Alternately beautiful and disgusting but nearly always fascinating, works of art that use nature in place of more traditional media raise questions about the power and responsibility of human dominance over our natural surroundings and the other species living on Earth. These living, breathing works of art might be innocently pretty, like modified flower petals or arrangements of colorful mushrooms, or they might feel a little more sinister, making controversial use of living mice, insects or bacteria swabbed from human orifices.
What’s your take on the use of living things as art? Do you believe the message justifies its potential death, even if it’s a bonsai tree or an ant?
Philodendron Xanad by Ruben Bellinkx
The lush green leaves of a living philodendron plant seem to have pierced right through a wall in a confounding installation by Belgium-based artist Ruben Bellinkx. The leaves, as you can see, are much too large and seemingly undamaged to have been forced through small holes in the walls – so how’d he do it? Quite simply, the artist rebuilt that section of the wall from scratch, cutting careful slits following the contours of the leaves with a jigsaw.
Jeweled Larval Cocoons by Hubert Duprat
When placed in an aquarium with nothing but gold, turquoise and pearls to make their cocoons from, caddisfly larvae will build themselves jeweled enclosures that end up looking like tiny sculptural treasures when they’re done. Artist Hubert Duprat ‘collaborated’ with the Trichopteres larva to produce the final results, which are held together with silk excreted from their salivary glands. The larvae spend a few weeks inside these jeweled cocoons before emerging as mature flies.
The Life and Death of Botanicals: 6 Works by Azuma Makoto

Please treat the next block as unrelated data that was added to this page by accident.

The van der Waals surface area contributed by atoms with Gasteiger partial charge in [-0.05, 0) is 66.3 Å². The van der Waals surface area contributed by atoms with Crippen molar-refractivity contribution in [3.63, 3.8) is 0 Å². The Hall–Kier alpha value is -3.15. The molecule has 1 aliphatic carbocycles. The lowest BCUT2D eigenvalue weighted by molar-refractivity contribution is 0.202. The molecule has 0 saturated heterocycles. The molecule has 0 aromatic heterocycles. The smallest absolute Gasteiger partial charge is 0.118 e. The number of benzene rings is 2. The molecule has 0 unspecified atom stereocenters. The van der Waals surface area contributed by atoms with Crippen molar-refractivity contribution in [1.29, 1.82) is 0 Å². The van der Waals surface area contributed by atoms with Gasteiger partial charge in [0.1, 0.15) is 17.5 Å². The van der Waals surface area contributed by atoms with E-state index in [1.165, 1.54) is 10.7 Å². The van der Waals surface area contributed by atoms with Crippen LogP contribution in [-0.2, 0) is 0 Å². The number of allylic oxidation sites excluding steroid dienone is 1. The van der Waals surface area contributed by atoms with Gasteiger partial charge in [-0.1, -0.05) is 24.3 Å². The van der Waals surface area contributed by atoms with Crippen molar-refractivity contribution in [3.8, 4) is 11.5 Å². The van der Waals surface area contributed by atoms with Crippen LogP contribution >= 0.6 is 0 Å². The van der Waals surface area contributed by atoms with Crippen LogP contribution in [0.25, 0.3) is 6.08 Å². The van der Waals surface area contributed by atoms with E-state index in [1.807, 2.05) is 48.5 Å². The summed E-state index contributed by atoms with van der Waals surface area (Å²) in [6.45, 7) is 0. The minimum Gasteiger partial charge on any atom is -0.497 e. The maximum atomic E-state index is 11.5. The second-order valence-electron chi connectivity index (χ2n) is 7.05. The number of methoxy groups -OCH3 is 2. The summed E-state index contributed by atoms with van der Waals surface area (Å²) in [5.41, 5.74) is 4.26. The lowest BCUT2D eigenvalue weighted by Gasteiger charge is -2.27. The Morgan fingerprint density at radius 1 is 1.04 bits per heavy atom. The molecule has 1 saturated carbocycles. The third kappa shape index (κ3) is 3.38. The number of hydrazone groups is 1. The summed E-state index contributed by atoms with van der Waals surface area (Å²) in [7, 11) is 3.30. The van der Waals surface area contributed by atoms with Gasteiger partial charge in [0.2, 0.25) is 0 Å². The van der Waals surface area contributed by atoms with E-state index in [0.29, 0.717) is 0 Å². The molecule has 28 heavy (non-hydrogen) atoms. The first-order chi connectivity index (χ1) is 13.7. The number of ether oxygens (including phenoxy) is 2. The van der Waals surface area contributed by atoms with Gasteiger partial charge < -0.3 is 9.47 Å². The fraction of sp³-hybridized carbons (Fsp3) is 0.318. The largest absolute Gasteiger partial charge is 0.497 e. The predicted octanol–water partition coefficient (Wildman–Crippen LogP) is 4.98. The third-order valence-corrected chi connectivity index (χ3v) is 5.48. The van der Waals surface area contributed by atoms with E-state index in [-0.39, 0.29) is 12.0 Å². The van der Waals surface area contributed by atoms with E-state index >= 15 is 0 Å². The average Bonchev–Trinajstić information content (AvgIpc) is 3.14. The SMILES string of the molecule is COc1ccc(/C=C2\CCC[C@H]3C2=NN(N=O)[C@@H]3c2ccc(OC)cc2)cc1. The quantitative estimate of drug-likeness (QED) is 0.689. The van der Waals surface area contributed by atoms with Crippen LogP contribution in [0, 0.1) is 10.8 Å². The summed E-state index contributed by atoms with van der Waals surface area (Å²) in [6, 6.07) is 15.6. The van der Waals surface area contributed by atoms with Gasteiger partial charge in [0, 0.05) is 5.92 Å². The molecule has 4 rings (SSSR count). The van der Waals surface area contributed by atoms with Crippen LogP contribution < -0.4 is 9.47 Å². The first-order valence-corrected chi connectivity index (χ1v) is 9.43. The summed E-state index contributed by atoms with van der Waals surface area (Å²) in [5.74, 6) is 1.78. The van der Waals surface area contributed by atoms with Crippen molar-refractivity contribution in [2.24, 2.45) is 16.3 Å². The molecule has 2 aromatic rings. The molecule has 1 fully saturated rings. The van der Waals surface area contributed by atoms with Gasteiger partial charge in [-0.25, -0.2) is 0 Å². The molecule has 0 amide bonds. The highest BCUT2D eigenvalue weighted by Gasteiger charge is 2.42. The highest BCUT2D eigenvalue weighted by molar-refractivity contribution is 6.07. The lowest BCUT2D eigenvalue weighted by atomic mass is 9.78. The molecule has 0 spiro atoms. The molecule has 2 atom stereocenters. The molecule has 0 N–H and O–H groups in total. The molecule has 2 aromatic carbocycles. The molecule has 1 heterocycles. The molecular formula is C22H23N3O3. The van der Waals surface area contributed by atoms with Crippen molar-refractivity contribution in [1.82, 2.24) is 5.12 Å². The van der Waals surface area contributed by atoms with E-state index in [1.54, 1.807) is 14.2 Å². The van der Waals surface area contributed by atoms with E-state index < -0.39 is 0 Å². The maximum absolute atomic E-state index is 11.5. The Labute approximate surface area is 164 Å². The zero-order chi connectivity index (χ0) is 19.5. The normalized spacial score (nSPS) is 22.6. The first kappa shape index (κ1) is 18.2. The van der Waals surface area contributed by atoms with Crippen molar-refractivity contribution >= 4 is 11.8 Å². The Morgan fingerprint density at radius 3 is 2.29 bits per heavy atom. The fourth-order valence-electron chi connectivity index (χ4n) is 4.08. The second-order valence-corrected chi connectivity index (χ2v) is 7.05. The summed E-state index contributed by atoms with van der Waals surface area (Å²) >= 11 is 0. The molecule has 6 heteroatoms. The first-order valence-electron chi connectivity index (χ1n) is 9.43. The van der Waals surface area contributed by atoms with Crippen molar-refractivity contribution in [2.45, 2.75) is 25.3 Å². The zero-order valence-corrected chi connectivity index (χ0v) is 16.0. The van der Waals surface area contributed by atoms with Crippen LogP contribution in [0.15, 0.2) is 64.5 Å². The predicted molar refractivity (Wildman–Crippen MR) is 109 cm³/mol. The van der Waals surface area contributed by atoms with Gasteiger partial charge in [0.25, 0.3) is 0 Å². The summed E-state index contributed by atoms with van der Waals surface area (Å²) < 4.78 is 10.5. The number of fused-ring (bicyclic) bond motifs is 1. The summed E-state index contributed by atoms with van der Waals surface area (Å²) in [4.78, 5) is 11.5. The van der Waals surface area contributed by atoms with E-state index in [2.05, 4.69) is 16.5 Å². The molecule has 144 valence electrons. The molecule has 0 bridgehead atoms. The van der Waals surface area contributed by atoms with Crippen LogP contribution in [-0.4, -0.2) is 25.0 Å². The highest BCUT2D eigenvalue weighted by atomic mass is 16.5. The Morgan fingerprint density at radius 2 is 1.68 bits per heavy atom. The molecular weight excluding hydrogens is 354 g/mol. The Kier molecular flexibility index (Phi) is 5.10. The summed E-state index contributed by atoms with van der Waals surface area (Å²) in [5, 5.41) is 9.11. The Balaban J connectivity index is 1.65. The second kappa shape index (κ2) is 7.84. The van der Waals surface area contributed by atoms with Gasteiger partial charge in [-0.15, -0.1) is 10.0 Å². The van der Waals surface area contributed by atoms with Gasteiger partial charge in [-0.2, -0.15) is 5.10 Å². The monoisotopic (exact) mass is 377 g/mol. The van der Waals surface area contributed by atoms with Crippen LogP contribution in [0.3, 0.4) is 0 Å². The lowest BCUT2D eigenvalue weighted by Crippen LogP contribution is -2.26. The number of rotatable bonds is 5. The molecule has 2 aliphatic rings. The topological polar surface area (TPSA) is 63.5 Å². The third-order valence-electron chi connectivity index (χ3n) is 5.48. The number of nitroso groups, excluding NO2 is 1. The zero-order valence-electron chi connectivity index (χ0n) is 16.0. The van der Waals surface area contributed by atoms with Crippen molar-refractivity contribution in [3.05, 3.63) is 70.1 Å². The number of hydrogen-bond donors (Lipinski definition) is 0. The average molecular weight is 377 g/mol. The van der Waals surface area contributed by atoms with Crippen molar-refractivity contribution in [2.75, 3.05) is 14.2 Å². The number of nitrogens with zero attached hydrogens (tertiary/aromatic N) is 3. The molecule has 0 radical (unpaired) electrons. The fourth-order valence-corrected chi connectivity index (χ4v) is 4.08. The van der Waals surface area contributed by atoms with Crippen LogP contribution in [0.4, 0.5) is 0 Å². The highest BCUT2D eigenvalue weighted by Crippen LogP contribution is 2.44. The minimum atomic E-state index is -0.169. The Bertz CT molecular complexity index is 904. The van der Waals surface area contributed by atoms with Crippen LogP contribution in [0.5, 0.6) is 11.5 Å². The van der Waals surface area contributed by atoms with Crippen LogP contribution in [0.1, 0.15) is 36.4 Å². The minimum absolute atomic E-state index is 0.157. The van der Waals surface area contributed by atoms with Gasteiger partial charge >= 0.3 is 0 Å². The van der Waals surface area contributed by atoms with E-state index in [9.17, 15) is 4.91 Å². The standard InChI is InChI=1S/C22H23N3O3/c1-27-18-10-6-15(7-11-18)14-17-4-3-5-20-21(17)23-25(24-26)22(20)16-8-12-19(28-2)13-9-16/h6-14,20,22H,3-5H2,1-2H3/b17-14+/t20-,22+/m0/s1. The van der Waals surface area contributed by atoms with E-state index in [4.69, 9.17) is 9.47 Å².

Artist Azuma Makoto is known for incorporating live and cut flowers, vines, bonsai trees and even full-scale palm trees into his botanical works of art, often contrasting themes of vitality and decay. For an exhibit entitled ‘Drop Time’ at the Mass Gallery in Tokyo, Makoto created beautiful bouquets and placed them inside acrylic boxes so their slow decay could be observed through all its stages. Another floral exhibit, ‘Iced Flowers,’ temporarily preserved bouquets inside blocks of ice.
For ‘Sephirothic Flower,’ Makoto took lush floral arrangements deep beneath the surface of the sea and photographed them in the dark waters, capturing their interactions with sea creatures like eels.
Makoto has even launched plants into space. ‘EXOBIOTANICA 2’ saw bouquets lifted beyond the Earth’s atmosphere using weather balloons, and the original EXOBIOTANICA did the same with a Japanese white pine bonsai inside a carbon fiber frame.
Somehow, the artist’s installation of a living bonsai inside an abandoned power plant feels just as momentous as those outer space shots, embodying a hopeful message about life springing eternal.